In this thesis, I present a lab-on-a-chip (LOC) that can separate and detect Escherichia Coli (E. coli) in simulated urine samples for Urinary Tract Infection (UTI) diagnosis. The LOC consists of two (concentration and sensing) chambers connected in series and an integrated impedance detector. The two-chamber approach is designed to reduce the non-specific absorption of proteins, e.g. albumin, that potentially co-exist with E. coli in urine. I directly separate E. coli K-12 from a urine cocktail in a concentration chamber containing micro-sized magnetic beads (5 µm in diameter) conjugated with anti-E. coli antibodies. The immobilized E. coli are transferred to a sensing chamber for the impedance measurement. The measurement at the concentration chamber suffers from non-specific absorption of albumin on the gold electrode, which may lead to a false positive response. By contrast, the measured impedance at the sensing chamber shows ~60 kÙ impedance change between 6.4x104 and 6.4x105 CFU/mL, covering the threshold of UTI (105 CFU/mL). The sensitivity of the LOC for detecting E. coli is characterized to be at least 3.4x104 CFU/mL. I also characterized the LOC for different age groups and white blood cell spiked samples. These preliminary data show promising potential for application in portable LOC devices for UTI detection.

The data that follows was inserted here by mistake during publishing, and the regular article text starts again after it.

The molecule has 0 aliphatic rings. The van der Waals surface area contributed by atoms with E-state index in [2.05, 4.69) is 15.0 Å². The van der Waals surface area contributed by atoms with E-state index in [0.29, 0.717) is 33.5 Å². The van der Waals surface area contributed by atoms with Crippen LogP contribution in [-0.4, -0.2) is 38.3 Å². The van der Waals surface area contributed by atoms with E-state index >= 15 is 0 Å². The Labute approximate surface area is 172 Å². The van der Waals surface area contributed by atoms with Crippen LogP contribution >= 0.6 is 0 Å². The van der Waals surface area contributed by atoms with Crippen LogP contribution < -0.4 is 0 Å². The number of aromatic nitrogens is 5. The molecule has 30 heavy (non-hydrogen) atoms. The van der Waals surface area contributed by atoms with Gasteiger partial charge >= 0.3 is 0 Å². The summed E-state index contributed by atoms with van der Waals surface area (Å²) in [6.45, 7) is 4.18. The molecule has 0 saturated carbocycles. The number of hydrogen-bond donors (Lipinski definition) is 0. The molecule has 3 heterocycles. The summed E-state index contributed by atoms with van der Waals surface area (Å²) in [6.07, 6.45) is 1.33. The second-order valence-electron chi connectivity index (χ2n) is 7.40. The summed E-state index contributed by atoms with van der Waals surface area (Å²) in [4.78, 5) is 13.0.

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2011

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Stereo based visual odometry

Description

The exponential rise in unmanned aerial vehicles has necessitated the need for accurate pose estimation under any extreme conditions. Visual Odometry (VO) is the estimation of position and orientation of a vehicle based on analysis of a sequence of images